TO SIP OR TO DIP, THAT IS THE QUESTION
As we used to pray in the service of Morning Prayer, “We have erred and strayed from thy ways like lost sheep, we have followed too much the devices and desires of our own hearts, we have offended against thy holy laws …” It may not be as bleak as all that, but we do need to address a matter that in recent years has led us astray: the practise of dipping (known as “intinction”).
With the outbreak of devastating diseases such as AIDS and SARS, it is understandable that Anglicans have raised questions about the potential health risks of sharing a common cup. Many have chosen, as an alternative, to receive the bread, hold on to it, and then dip it into the chalice when it is offered. This practise is now actively discouraged by the Anglican Church of Canada. And for good reason.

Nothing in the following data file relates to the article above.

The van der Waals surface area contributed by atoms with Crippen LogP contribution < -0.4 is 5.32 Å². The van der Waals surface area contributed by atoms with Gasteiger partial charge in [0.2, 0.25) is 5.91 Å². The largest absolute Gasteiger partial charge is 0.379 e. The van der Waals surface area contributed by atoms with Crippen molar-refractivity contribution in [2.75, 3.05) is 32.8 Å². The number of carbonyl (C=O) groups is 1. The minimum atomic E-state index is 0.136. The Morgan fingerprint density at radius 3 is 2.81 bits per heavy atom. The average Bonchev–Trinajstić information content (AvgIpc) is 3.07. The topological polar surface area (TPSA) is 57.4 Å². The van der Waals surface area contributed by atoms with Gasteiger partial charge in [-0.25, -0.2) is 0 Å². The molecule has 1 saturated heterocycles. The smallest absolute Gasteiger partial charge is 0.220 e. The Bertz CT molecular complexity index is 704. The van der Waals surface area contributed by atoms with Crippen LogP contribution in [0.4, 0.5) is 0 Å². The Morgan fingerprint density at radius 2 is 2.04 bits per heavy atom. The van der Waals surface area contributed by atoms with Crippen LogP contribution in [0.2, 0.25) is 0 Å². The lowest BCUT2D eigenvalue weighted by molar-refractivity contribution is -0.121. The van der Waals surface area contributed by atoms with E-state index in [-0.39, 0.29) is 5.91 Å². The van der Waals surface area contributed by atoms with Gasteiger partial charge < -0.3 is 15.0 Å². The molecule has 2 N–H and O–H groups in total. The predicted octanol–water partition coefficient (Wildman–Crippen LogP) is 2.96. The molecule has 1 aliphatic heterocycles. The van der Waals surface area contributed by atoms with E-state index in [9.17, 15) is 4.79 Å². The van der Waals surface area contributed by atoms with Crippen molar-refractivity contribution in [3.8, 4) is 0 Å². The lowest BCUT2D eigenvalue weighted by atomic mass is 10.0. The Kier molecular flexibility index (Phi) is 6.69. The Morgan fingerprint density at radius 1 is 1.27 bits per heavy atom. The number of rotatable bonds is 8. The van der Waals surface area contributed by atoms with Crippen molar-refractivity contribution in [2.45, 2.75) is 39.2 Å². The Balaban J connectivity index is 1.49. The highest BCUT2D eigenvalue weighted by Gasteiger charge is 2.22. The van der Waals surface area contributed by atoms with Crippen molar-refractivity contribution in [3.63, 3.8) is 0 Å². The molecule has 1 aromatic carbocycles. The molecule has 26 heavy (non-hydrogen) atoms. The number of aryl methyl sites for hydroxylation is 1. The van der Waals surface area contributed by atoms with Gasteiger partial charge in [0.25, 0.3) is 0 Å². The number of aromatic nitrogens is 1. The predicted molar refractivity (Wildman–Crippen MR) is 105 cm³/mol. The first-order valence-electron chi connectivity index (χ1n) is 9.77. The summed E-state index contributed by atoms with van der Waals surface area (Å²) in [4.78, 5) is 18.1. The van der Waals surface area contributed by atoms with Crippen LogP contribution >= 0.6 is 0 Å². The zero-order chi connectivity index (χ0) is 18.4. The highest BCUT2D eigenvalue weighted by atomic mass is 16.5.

Nasty viruses like AIDS , for all their destructiveness, are relatively weak and are destroyed by exposure to air, soap and virtually any disinfectant (including alcohol). There is in fact a greater risk of infection, especially from common viruses like influenza, through the hands than through the lips. And intinction invariably means dipping not just the bread into the wine, but also the fingers!
For this reason, if individuals feel uncomfortable with the common cup, the better alternative is to receive only the bread and not the wine, tradition reassuring us that the presence of Christ is equally in one element as in the other.